The discount rate used in the analysis reflects the opportunity cost of capital for the country in an agricultural context that the authors believe to be between 3 and 4%. If Pakistan seeks support from the development banks for the implementation of a new disease control strategy, it is likely that a rate of return on investment will be higher, possibly 8%. It is likely that the higher cost of capital would need to consider more carefully the stimulation of general investment in the livestock sector and the opportunity to access new markets. These elements of the wider economy would need further analysis to be fully captured.
Data Availability Statement
The original contributions presented in the study are included in the article/Supplementary Material, further inquiries can be directed to the corresponding author/s.
NL led the study design, analysis, and writing of the manuscript with contributions from CB and JR. MA, AI, and FT led the conception of the study and facilitated the provision of expert opinion and other required data. All authors contributed to manuscript revision, read, and approved the submitted version.
This project was supported through program funds from the Food and Agriculture Organization of the United Nations office in Islamabad, Pakistan.
Conflict of Interest
The authors declare that the research was conducted in the absence of any commercial or financial relationships that could be construed as a potential conflict of interest.
All claims expressed in this article are solely those of the authors and do not necessarily represent those of their affiliated organizations, or those of the publisher, the editors and the reviewers. Any product that may be evaluated in this article, or claim that may be made by its manufacturer, is not guaranteed or endorsed by the publisher.
The authors would like to acknowledge the support of staff from FAO-Pakistan, including Areesha Asghar for assistance in creating maps, and the Institute of Infection, Veterinary and Ecological Sciences, University of Liverpool, for providing assistance in implementing the project and organizing the workshop. Also to all the stakeholders who provided valuable information for the model parameters.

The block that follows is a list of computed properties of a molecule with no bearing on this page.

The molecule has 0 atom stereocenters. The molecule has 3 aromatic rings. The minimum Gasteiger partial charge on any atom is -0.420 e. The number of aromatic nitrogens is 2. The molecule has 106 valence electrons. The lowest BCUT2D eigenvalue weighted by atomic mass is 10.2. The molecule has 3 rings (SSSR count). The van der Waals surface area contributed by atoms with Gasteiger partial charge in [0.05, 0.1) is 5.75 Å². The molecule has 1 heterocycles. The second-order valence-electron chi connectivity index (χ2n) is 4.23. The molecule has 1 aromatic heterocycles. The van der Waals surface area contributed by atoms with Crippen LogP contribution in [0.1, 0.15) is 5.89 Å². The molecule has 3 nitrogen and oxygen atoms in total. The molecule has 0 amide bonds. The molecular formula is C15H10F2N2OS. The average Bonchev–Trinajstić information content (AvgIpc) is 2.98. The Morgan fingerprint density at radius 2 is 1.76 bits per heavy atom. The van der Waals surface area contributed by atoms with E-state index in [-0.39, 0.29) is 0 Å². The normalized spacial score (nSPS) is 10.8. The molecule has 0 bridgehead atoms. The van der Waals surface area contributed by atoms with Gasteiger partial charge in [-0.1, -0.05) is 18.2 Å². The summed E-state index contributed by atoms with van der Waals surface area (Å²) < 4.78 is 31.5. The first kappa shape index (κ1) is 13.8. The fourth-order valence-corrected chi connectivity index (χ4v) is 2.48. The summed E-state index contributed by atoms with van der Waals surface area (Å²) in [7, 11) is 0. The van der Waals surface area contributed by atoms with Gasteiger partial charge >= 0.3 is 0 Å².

The Supplementary Material for this article can be found online at: https://www.frontiersin.org/articles/10.3389/fvets.2021.703473/full#supplementary-material
Supplementary Material A. Production system data.
Supplementary Material B. Number of outbreaks.
Supplementary Material C. Program cost data.
Supplementary Material D. Expert opinion exercise for workshop.
Supplementary Material E. Data request for beef feedlots.
Supplementary Material F. Expert opinion exercise for desert livestock systems.
Supplementary Material G. Breakdown of impact by production system.
Supplementary Material H. Results - costs and benefits by year.
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Keywords: cost-benefit analysis, foot-and-mouth disease, disease free zone, economic impact, progressive control pathway, vaccines
Citation: Lyons NA, Afzal M, Toirov F, Irshad A, Bartels CJM and Rushton J (2021) Economic Considerations for Advancement Through the Progressive Control Pathway: Cost–Benefit Analysis of an FMD Disease-Free Zone in Punjab Province, Pakistan. Front. Vet. Sci. 8:703473. doi: 10.3389/fvets.2021.703473
Received: 30 April 2021; Accepted: 05 July 2021;
Published: 18 August 2021.
Edited by:Beate Conrady, University of Copenhagen, Denmark
Reviewed by:Tatiana Marschik, University of Veterinary Medicine Vienna, Austria
Yosuke Sasaki, University of Miyazaki, Japan
Ahmed Ferchiou, Ecole Nationale Vétérinaire de Toulouse, France
Copyright © 2021 Lyons, Afzal, Toirov, Irshad, Bartels and Rushton. This is an open-access article distributed under the terms of the Creative Commons Attribution License (CC BY). The use, distribution or reproduction in other forums is permitted, provided the original author(s) and the copyright owner(s) are credited and that the original publication in this journal is cited, in accordance with accepted academic practice. No use, distribution or reproduction is permitted which does not comply with these terms.
*Correspondence: Nicholas A. Lyons, email@example.com